After much experimentation, Mattheij rewrote the software (several times in fact) to accomplish a variety of basic tasks. At its core, the system takes images from a webcam and feeds them to a neural network to do the classification. Of course, the neural net needs to be "trained" by showing it lots of images, and telling it what those images represent. Mattheij's breakthrough was allowing the machine to effectively train itself, with guidance: Running pieces through allows the system to take its own photos, make a guess, and build on that guess. As long as Mattheij corrects the incorrect guesses, he ends up with a decent (and self-reinforcing) corpus of training data. As the machine continues running, it can rack up more training, allowing it to recognize a broad variety of pieces on the fly.

Here's another video, focusing on how the pieces move on conveyer belts (running at slow speed so puny humans can follow). You can also see the air jets in action:

In an email interview, Mattheij told Mental Floss that the system currently sorts LEGO bricks into more than 50 categories. It can also be run in a color-sorting mode to bin the parts across 12 color groups. (Thus at present you'd likely do a two-pass sort on the bricks: once for shape, then a separate pass for color.) He continues to refine the system, with a focus on making its recognition abilities faster. At some point down the line, he plans to make the software portion open source. You're on your own as far as building conveyer belts, bins, and so forth.

Check out Mattheij's writeup in two parts for more information. It starts with an overview of the story, followed up with a deep dive on the software. He's also tweeting about the project (among other things). And if you look around a bit, you'll find bulk LEGO brick auctions online—it's definitely a thing!

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Nick Briggs/Comic Relief
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What Happened to Jamie and Aurelia From Love Actually?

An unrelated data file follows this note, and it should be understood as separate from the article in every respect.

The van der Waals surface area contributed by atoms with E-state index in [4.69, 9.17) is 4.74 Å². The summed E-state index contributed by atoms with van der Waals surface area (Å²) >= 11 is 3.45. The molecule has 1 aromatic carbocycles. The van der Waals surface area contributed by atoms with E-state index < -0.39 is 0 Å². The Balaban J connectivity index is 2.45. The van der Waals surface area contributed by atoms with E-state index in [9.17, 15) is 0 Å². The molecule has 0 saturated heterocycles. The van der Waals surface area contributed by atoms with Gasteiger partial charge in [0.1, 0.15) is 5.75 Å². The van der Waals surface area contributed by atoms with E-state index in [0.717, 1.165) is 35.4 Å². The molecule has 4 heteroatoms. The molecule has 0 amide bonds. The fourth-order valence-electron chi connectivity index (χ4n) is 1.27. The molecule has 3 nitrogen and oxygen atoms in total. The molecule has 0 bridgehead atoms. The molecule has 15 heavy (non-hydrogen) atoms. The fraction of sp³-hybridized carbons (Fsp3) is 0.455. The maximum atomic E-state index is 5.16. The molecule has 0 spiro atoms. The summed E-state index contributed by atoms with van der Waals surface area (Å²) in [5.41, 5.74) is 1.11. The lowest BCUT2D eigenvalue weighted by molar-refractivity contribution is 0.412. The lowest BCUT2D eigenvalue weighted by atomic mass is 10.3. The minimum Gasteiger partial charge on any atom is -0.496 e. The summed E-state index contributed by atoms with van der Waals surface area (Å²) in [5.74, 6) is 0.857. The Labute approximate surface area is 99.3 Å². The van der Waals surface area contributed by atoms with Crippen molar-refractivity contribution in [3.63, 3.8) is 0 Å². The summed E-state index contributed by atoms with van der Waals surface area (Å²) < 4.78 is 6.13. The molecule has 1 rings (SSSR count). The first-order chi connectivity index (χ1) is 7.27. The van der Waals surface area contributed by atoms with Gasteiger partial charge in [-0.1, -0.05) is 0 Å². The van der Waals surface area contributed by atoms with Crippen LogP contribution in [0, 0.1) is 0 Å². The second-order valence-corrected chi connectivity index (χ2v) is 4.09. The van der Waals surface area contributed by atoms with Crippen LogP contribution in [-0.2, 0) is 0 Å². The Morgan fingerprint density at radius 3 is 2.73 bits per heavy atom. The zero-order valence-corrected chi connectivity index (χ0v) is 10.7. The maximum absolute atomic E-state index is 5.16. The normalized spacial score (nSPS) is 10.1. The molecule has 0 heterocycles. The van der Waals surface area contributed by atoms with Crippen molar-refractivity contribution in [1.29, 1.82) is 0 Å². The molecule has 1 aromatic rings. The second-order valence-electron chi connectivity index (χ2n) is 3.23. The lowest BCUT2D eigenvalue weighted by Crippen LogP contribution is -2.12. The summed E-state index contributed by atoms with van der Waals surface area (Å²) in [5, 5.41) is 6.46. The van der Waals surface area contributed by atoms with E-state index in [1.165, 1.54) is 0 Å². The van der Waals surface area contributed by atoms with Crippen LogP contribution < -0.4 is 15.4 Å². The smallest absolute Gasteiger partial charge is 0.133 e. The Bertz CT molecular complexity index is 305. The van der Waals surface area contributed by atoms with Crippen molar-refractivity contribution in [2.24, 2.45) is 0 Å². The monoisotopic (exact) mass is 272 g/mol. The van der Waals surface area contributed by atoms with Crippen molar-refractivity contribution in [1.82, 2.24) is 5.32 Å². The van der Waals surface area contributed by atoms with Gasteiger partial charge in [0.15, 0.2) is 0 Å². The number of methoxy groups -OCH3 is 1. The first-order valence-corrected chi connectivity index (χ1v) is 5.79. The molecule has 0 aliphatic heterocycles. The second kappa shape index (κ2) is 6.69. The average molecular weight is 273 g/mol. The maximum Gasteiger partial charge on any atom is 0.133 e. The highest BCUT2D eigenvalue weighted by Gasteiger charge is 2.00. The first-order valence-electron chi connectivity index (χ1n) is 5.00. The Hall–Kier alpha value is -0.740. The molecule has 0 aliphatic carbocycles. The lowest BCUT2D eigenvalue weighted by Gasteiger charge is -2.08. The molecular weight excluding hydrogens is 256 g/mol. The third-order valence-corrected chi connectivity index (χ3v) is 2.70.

May 26, 2017
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Nick Briggs/Comic Relief

Fans of the romantic-comedy Love Actually recently got a bonus reunion in the form of Red Nose Day Actually, a short charity special that gave audiences a peek at where their favorite characters ended up almost 15 years later.

One of the most improbable pairings from the original film was between Jamie (Colin Firth) and Aurelia (Lúcia Moniz), who fell in love despite almost no shared vocabulary. Jamie is English, and Aurelia is Portuguese, and they know just enough of each other’s native tongues for Jamie to propose and Aurelia to accept.

A decade and a half on, they have both improved their knowledge of each other’s languages—if not perfectly, in Jamie’s case. But apparently, their love is much stronger than his grasp on Portuguese grammar, because they’ve got three bilingual kids and another on the way. (And still enjoy having important romantic moments in the car.)

In 2015, Love Actually script editor Emma Freud revealed via Twitter what happened between Karen and Harry (Emma Thompson and Alan Rickman, who passed away last year). Most of the other couples get happy endings in the short—even if Hugh Grant's character hasn't gotten any better at dancing.

[h/t TV Guide]